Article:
Education Law Center attorney begs to differ: Law is quite clear on trans students' rights

Kristina Moon
Education Law Center

Over the past few months, the attacks on LGBTQ students' rights in schools have been unrelenting. This is a direct result of an increase in anti-LGBTQ rhetoric and harmful policy proposals at both the state and local school district levels.

Schools have an obligation to ensure that students who are LGBTQ or gender-expansive are allowed to be their full, authentic selves in school and to prevent and address any bullying, stigma, or harassment in school. Under the law, schools have a duty to intervene and correct policies or practices that discriminate against students based on sexual orientation, gender identity, or gender expression.

Red Lion trans students told to use bathrooms of sex assigned at birth or gender neutral

Red Lion moves forward with forum on transgender students amid public furor

Dear Red Lion: Stop bullying your LGBTQ students

An all gender restroom sign at Archetype Pizza in York City, Thursday, Dec. 8, 2022. Dawn J. Sagert photo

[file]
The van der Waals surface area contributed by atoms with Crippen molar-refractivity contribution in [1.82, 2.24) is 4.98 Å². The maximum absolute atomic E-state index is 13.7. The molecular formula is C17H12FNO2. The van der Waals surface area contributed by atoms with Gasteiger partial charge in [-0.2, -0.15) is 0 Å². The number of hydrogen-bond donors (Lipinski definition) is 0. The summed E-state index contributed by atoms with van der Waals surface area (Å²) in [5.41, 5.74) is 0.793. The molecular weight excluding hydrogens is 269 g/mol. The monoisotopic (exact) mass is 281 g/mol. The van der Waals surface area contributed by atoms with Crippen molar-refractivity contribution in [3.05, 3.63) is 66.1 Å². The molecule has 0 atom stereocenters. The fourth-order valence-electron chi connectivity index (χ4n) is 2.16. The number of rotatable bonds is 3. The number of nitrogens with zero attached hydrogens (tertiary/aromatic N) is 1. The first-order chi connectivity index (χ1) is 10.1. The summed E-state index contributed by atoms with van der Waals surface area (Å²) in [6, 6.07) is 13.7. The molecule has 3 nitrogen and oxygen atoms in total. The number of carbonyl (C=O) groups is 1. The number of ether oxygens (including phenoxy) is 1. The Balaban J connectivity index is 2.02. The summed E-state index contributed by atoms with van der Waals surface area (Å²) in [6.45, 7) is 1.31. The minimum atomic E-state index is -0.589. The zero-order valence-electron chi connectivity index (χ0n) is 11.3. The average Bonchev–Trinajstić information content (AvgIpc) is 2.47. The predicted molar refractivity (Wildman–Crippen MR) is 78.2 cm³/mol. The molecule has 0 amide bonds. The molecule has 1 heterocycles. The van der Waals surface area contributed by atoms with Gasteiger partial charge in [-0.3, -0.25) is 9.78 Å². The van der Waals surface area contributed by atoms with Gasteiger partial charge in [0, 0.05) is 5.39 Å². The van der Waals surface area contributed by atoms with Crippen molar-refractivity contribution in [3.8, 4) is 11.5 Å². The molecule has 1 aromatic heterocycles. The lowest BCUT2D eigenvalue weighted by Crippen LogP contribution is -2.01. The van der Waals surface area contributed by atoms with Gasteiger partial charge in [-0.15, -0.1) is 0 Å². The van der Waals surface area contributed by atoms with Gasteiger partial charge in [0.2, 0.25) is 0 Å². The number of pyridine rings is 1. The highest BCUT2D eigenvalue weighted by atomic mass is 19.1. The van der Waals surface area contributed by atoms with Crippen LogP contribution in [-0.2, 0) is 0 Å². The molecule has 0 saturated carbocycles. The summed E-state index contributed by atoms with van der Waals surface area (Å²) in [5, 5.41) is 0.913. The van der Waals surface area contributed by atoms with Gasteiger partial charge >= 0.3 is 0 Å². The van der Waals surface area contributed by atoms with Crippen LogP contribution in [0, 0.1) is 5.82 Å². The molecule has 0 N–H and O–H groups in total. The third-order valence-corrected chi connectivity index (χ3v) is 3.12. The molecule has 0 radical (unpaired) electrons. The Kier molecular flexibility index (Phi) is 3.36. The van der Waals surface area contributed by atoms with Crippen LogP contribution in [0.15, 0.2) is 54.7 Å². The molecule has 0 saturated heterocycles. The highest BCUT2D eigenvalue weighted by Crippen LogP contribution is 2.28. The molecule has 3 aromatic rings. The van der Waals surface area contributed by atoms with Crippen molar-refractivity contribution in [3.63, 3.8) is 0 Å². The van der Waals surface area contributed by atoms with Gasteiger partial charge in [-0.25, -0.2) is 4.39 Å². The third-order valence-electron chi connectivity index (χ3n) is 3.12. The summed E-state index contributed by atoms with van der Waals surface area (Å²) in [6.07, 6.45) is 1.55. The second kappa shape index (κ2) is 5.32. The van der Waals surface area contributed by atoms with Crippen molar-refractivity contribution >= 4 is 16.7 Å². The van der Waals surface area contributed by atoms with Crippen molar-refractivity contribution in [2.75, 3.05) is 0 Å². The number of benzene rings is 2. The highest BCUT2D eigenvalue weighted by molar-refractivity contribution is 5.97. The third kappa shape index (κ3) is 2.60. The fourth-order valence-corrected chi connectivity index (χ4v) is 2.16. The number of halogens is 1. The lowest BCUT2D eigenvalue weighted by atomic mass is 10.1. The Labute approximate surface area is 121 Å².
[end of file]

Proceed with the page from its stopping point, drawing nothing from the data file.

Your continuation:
Your Dec. 12 article “Red Lion moves forward with forum on transgender students amid public furor” quoted a spokesperson from the Pennsylvania School Boards Association incorrectly saying that case law on school bathroom access for transgender students is “unsettled.”

Actually, case law is quite clear on this issue. Multiple federal courts across the country, including two district courts in Pennsylvania, have found that transgender students have the right to use the bathroom that aligns with their gender identity (see Doe v. Boyertown Area Sch. Dist. and Evancho v. Pine-Richland Sch. Dist.). 

Policies that infringe on this right, like the directive implemented at Red Lion Area School District, put trans students at great risk. They are already a particularly vulnerable group of students, and it is the school’s responsibility to ensure they have access to safe and affirming learning environments.

— Kristina Moon is a senior attorney with the Education Law Center in Pennsylvania.